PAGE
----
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How water-stressed districts could make Modi govt’s ambitious Nal Se Jal scheme miss 2024 deadline

Since it was launched in 2019, 7.93 cr rural households have been provided water connections. But identifying reliable water sources in 150 districts has made scheme implementation difficult.   

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New Delhi:  As the Modi government’s flagship programme to provide potable water connection to every rural household by 2024 enters its final leg, one of the biggest challenges it faces is finding a sustainable source for 150 of India’s most water-stressed districts.

Availability of potable water is a big challenge in the water-scarce districts spread mostly across three states — Uttar Pradesh, Madhya Pradesh, and Rajasthan.

Senior officials in the central government’s department of drinking water and sanitation (DDWS), which is implementing the ‘Har Ghar, Nal Se Jal’ programme, told ThePrint it was a challenge to find sustainable sources from where regular, reliable, and quality water can be supplied to households in these 150 districts.

The Nal Se Jal programme, launched in August 2019, has a total outlay of Rs 3.60 lakh crore. Of this, the central government’s share is Rs 2.08 lakh crore while the states bear the rest of the cost.

When the scheme was launched, only 3.23 crore (about 16.7 per cent) of 19.32 crore rural households had functional tap water connections, according to government data. The department’s target is to cover the remaining 16.15 crore (83 per cent) households by 2024.

Until 14 February, it has provided functional tap water connection to 7.93 crore or 49.11 per cent of these.

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The challenge — identifying sustainable water sources 

DDWS officials admit that the task is most challenging in areas where groundwater is scarce or contaminated (arsenic or fluoride contamination) and where water has to be brought from outside.

“Where adequate groundwater is available, it doesn’t take long to lay the infrastructure,” one official told ThePrint, adding that meeting the 2024 deadline could be challenging in areas where this is not the case.

 With the programme now in its last year, the ministry is focusing on these difficult areas and ensuring that all schemes are well planned out before work starts, officials said. So far, contracts for all the projects have been awarded, except in Uttar Pradesh, Madhya Pradesh, and Rajasthan.

It was to address the infrastructure bottlenecks in the water-stressed region and to ensure that funds are adequate that the allocation for Jal Jeevan Mission (JJM) — the scheme under which ‘Nal se Jal’ operates — was increased in the 2023-24 budget, officials said.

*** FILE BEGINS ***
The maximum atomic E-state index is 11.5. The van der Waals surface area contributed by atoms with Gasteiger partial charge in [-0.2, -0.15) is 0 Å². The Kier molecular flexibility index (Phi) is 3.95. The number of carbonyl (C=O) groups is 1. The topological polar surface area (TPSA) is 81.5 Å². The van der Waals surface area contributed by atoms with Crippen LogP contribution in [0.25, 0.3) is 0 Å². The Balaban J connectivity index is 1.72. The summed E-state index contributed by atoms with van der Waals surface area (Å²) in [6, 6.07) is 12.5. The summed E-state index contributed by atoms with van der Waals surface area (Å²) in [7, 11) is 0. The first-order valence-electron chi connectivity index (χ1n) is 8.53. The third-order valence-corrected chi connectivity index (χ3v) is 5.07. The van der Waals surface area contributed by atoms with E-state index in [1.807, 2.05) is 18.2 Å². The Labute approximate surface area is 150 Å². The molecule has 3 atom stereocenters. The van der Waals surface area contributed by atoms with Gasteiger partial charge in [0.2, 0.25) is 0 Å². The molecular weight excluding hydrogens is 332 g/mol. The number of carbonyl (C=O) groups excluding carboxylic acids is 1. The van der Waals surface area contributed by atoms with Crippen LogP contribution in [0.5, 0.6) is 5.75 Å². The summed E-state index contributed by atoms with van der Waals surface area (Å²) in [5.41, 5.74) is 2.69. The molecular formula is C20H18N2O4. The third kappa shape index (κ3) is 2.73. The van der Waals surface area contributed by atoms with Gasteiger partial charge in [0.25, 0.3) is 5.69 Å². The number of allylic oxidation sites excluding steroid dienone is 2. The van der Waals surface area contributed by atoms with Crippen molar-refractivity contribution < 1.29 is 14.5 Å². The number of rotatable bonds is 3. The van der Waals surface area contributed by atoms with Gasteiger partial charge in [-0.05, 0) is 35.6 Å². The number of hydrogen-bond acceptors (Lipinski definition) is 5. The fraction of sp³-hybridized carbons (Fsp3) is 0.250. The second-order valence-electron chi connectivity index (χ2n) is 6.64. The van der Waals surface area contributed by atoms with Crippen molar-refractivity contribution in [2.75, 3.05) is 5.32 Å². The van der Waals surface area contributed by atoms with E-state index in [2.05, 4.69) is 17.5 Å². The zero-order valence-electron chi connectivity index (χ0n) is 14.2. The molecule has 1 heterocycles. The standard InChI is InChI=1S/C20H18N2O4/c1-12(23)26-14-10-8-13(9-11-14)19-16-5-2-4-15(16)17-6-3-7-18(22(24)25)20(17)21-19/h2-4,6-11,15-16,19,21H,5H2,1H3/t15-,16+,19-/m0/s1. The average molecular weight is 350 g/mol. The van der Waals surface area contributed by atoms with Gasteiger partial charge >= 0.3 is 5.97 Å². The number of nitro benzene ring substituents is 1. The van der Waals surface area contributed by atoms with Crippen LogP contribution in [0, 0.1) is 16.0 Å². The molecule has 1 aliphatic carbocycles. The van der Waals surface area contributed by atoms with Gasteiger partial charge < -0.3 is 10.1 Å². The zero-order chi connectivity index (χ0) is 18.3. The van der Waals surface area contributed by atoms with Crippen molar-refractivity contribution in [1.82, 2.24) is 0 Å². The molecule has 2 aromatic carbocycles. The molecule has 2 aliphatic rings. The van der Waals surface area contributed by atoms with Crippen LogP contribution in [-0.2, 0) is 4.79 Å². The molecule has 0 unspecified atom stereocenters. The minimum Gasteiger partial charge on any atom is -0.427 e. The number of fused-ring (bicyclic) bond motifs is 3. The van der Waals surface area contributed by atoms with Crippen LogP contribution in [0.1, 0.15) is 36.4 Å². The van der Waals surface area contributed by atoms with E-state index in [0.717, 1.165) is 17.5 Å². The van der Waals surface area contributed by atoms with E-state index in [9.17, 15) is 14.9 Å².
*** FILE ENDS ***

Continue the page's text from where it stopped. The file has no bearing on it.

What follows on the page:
Allocation for JJM was Rs 70,000 crore in Budget 2023-24, up from Rs 60,000 budgeted in 2022-23.

According to DDWS secretary Vini Mahajan, work has begun in water-stressed pockets of UP, MP, and Rajasthan.

“The three states have assured us that they will award all projects before 31 March 2023. UP, for instance, has already awarded all multi-village projects in the Bundelkhand region, one of the most water-stressed regions of the state. Similarly, Rajasthan is also working at augmenting its water sources,” she told ThePrint.

According to the information from the DDWS portal, UP and Rajasthan continue to be at the bottom of the list with just 30.45 per cent and 31.70 per cent of all households getting potable tap water connections. Among the other laggard states and union territories below the 40 per cent bracket are West Bengal, Chhattisgarh, Jharkhand, and Lakshadweep.

Officials admit that until the inter-basin transfer of water interlinking of rivers) happens in these stressed areas, it will be difficult to ensure the sustainability of reliable water sources and meet the JJM target of providing 55 litres per capita per day (lpcd ) of water to every household.

According to Mahajan, 2023 will see significant progress in the Jal Jeevan Mission, with all Single-Village Schemes getting over this year and substantial progress in Multi-Village Schemes.

A Single-Village Scheme is implemented for individual villages that have adequate availability of water. However, for villages where water is scarce and brought from outside, multiple villages are clubbed together under the Multi-Village Scheme.

“The process to identify sources that can help meet immediate water requirements and also augment source sustainability in these areas has begun. We are focusing on recharging water in these water-scarce areas through various means including rainwater harvesting. Our focus now is to get last-mile bottlenecks out of the way in these difficult areas,” Mahajan said.

Currently, 100 per cent of households in Goa, Gujarat, Telangana, Haryana, Puducherry, Dadra and Nagar Haveli, Daman & Diu, and Andaman & Nicobar Islands have tap water connections.

Centre’s helping hand

According to one DDWS official, since last year, the central government has been helping states to get regulatory and environmental clearances for the scheme.

“Earlier states were struggling sometimes to get clearances from railways and environment ministries on their own. We followed up with the environment ministry to fast-track the clearances. The environment ministry initiated policy reforms to get clearances expedited,” the official said.

Similarly, states like Arunachal Pradesh — which has villages scattered all over — have asked the department to relax some of the norms of the scheme to ensure that even the remotest of these are covered under ‘Nal Se Jal’.

“We considered their request and have relaxed the norms,” the official quoted above added.

(Edited by Uttara Ramaswamy)

Also Read: PM Awas, Nal Se Jal, Vibrant Villages — 3 Budget 2022 announcements Modi govt made good on

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